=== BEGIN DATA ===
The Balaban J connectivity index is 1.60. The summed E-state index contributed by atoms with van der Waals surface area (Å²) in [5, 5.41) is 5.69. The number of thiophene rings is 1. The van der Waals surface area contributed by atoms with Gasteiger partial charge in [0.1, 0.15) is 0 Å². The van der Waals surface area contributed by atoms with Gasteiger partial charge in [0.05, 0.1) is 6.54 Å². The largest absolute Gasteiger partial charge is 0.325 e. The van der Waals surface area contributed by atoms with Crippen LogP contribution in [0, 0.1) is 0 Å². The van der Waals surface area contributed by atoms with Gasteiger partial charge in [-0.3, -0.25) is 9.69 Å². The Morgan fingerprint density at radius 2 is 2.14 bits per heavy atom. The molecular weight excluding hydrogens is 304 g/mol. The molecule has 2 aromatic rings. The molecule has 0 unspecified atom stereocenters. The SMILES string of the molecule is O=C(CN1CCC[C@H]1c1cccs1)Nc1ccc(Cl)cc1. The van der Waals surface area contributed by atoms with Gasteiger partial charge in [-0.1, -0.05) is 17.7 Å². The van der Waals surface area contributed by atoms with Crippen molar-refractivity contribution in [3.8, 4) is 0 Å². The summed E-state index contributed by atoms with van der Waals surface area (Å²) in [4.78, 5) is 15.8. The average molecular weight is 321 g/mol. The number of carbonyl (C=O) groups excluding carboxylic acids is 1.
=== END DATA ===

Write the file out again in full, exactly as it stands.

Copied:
The Balaban J connectivity index is 1.60. The summed E-state index contributed by atoms with van der Waals surface area (Å²) in [5, 5.41) is 5.69. The number of thiophene rings is 1. The van der Waals surface area contributed by atoms with Gasteiger partial charge in [0.1, 0.15) is 0 Å². The van der Waals surface area contributed by atoms with Gasteiger partial charge in [0.05, 0.1) is 6.54 Å². The largest absolute Gasteiger partial charge is 0.325 e. The van der Waals surface area contributed by atoms with Crippen LogP contribution in [0, 0.1) is 0 Å². The van der Waals surface area contributed by atoms with Gasteiger partial charge in [-0.3, -0.25) is 9.69 Å². The Morgan fingerprint density at radius 2 is 2.14 bits per heavy atom. The molecular weight excluding hydrogens is 304 g/mol. The molecule has 2 aromatic rings. The molecule has 0 unspecified atom stereocenters. The SMILES string of the molecule is O=C(CN1CCC[C@H]1c1cccs1)Nc1ccc(Cl)cc1. The van der Waals surface area contributed by atoms with Gasteiger partial charge in [-0.1, -0.05) is 17.7 Å². The van der Waals surface area contributed by atoms with Crippen molar-refractivity contribution in [3.8, 4) is 0 Å². The summed E-state index contributed by atoms with van der Waals surface area (Å²) in [4.78, 5) is 15.8. The average molecular weight is 321 g/mol. The number of carbonyl (C=O) groups excluding carboxylic acids is 1.